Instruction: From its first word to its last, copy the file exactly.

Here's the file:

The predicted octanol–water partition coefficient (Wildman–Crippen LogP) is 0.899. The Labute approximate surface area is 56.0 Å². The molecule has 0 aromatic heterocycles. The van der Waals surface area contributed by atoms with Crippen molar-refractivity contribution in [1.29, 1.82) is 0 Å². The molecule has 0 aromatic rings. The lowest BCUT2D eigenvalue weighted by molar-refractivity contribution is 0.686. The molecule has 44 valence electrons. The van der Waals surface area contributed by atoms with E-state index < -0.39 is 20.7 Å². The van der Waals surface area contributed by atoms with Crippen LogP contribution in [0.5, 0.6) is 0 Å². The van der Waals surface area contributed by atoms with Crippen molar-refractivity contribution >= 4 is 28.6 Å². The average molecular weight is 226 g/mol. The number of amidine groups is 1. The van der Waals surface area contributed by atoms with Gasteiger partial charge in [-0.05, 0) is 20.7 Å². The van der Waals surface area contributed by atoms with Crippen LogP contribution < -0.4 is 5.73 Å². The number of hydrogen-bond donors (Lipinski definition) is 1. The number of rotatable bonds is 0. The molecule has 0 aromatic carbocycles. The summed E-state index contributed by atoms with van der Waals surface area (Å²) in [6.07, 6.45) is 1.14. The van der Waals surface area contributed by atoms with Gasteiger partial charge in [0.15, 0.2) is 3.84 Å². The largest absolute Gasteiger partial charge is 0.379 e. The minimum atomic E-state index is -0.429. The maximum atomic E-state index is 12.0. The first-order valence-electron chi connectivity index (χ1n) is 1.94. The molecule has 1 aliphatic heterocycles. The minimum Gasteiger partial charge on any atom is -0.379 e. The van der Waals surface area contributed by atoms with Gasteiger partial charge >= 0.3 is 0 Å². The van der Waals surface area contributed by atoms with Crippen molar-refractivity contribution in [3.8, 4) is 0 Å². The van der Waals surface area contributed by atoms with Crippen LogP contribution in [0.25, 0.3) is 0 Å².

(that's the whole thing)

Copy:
The predicted octanol–water partition coefficient (Wildman–Crippen LogP) is 0.899. The Labute approximate surface area is 56.0 Å². The molecule has 0 aromatic heterocycles. The van der Waals surface area contributed by atoms with Crippen molar-refractivity contribution in [1.29, 1.82) is 0 Å². The molecule has 0 aromatic rings. The lowest BCUT2D eigenvalue weighted by molar-refractivity contribution is 0.686. The molecule has 44 valence electrons. The van der Waals surface area contributed by atoms with E-state index < -0.39 is 20.7 Å². The van der Waals surface area contributed by atoms with Crippen LogP contribution in [0.5, 0.6) is 0 Å². The van der Waals surface area contributed by atoms with Crippen molar-refractivity contribution >= 4 is 28.6 Å². The average molecular weight is 226 g/mol. The number of amidine groups is 1. The van der Waals surface area contributed by atoms with Gasteiger partial charge in [-0.05, 0) is 20.7 Å². The van der Waals surface area contributed by atoms with Crippen LogP contribution < -0.4 is 5.73 Å². The number of hydrogen-bond donors (Lipinski definition) is 1. The number of rotatable bonds is 0. The molecule has 0 aromatic carbocycles. The summed E-state index contributed by atoms with van der Waals surface area (Å²) in [6.07, 6.45) is 1.14. The van der Waals surface area contributed by atoms with Gasteiger partial charge in [0.15, 0.2) is 3.84 Å². The largest absolute Gasteiger partial charge is 0.379 e. The minimum atomic E-state index is -0.429. The maximum atomic E-state index is 12.0. The first-order valence-electron chi connectivity index (χ1n) is 1.94. The molecule has 1 aliphatic heterocycles. The minimum Gasteiger partial charge on any atom is -0.379 e. The van der Waals surface area contributed by atoms with Gasteiger partial charge >= 0.3 is 0 Å². The van der Waals surface area contributed by atoms with Crippen molar-refractivity contribution in [3.8, 4) is 0 Å². The van der Waals surface area contributed by atoms with Crippen LogP contribution in [0.25, 0.3) is 0 Å².